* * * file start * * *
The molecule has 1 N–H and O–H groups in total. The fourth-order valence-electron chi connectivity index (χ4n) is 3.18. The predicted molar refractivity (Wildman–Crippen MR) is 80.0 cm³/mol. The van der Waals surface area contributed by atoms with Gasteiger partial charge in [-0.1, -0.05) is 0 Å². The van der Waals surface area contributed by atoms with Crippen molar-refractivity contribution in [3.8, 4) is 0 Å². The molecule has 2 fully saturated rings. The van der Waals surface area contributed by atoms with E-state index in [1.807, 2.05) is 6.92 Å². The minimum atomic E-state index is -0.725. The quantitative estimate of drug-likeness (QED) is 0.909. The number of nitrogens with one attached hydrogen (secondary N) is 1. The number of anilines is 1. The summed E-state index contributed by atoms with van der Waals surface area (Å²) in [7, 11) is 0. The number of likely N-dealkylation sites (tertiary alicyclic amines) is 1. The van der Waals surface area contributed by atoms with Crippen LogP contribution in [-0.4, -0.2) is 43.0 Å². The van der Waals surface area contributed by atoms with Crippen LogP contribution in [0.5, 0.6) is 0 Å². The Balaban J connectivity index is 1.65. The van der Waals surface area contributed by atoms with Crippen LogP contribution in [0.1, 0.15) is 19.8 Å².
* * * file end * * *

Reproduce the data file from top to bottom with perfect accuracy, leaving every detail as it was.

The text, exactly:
The molecule has 1 N–H and O–H groups in total. The fourth-order valence-electron chi connectivity index (χ4n) is 3.18. The predicted molar refractivity (Wildman–Crippen MR) is 80.0 cm³/mol. The van der Waals surface area contributed by atoms with Gasteiger partial charge in [-0.1, -0.05) is 0 Å². The van der Waals surface area contributed by atoms with Crippen molar-refractivity contribution in [3.8, 4) is 0 Å². The molecule has 2 fully saturated rings. The van der Waals surface area contributed by atoms with E-state index in [1.807, 2.05) is 6.92 Å². The minimum atomic E-state index is -0.725. The quantitative estimate of drug-likeness (QED) is 0.909. The number of nitrogens with one attached hydrogen (secondary N) is 1. The number of anilines is 1. The summed E-state index contributed by atoms with van der Waals surface area (Å²) in [7, 11) is 0. The number of likely N-dealkylation sites (tertiary alicyclic amines) is 1. The van der Waals surface area contributed by atoms with Crippen LogP contribution in [-0.4, -0.2) is 43.0 Å². The van der Waals surface area contributed by atoms with Crippen LogP contribution in [0.5, 0.6) is 0 Å². The Balaban J connectivity index is 1.65. The van der Waals surface area contributed by atoms with Crippen LogP contribution in [0.1, 0.15) is 19.8 Å².